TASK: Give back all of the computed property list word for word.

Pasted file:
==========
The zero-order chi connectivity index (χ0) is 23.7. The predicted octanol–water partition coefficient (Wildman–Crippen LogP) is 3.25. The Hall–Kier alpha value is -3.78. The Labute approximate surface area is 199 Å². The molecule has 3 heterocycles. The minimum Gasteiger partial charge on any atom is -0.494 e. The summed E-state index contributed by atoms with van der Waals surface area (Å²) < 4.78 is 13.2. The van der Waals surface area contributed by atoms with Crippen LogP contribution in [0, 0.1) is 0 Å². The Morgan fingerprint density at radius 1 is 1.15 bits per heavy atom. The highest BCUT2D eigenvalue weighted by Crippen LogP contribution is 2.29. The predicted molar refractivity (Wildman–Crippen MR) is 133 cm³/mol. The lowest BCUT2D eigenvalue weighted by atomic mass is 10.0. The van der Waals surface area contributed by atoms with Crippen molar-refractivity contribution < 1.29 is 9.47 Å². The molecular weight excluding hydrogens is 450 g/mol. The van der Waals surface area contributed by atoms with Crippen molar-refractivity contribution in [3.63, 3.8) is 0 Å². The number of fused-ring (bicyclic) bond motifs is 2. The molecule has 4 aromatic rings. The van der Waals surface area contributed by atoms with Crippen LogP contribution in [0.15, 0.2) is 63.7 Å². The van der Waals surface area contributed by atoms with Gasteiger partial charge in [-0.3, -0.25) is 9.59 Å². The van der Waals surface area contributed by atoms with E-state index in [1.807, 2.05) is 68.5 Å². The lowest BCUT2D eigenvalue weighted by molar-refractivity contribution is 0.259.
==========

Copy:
The zero-order chi connectivity index (χ0) is 23.7. The predicted octanol–water partition coefficient (Wildman–Crippen LogP) is 3.25. The Hall–Kier alpha value is -3.78. The Labute approximate surface area is 199 Å². The molecule has 3 heterocycles. The minimum Gasteiger partial charge on any atom is -0.494 e. The summed E-state index contributed by atoms with van der Waals surface area (Å²) < 4.78 is 13.2. The van der Waals surface area contributed by atoms with Crippen LogP contribution in [0, 0.1) is 0 Å². The Morgan fingerprint density at radius 1 is 1.15 bits per heavy atom. The highest BCUT2D eigenvalue weighted by Crippen LogP contribution is 2.29. The predicted molar refractivity (Wildman–Crippen MR) is 133 cm³/mol. The lowest BCUT2D eigenvalue weighted by atomic mass is 10.0. The van der Waals surface area contributed by atoms with Crippen molar-refractivity contribution < 1.29 is 9.47 Å². The molecular weight excluding hydrogens is 450 g/mol. The van der Waals surface area contributed by atoms with Crippen molar-refractivity contribution in [3.63, 3.8) is 0 Å². The number of fused-ring (bicyclic) bond motifs is 2. The molecule has 4 aromatic rings. The van der Waals surface area contributed by atoms with Crippen LogP contribution in [0.15, 0.2) is 63.7 Å². The van der Waals surface area contributed by atoms with Gasteiger partial charge in [-0.3, -0.25) is 9.59 Å². The van der Waals surface area contributed by atoms with E-state index in [1.807, 2.05) is 68.5 Å². The lowest BCUT2D eigenvalue weighted by molar-refractivity contribution is 0.259.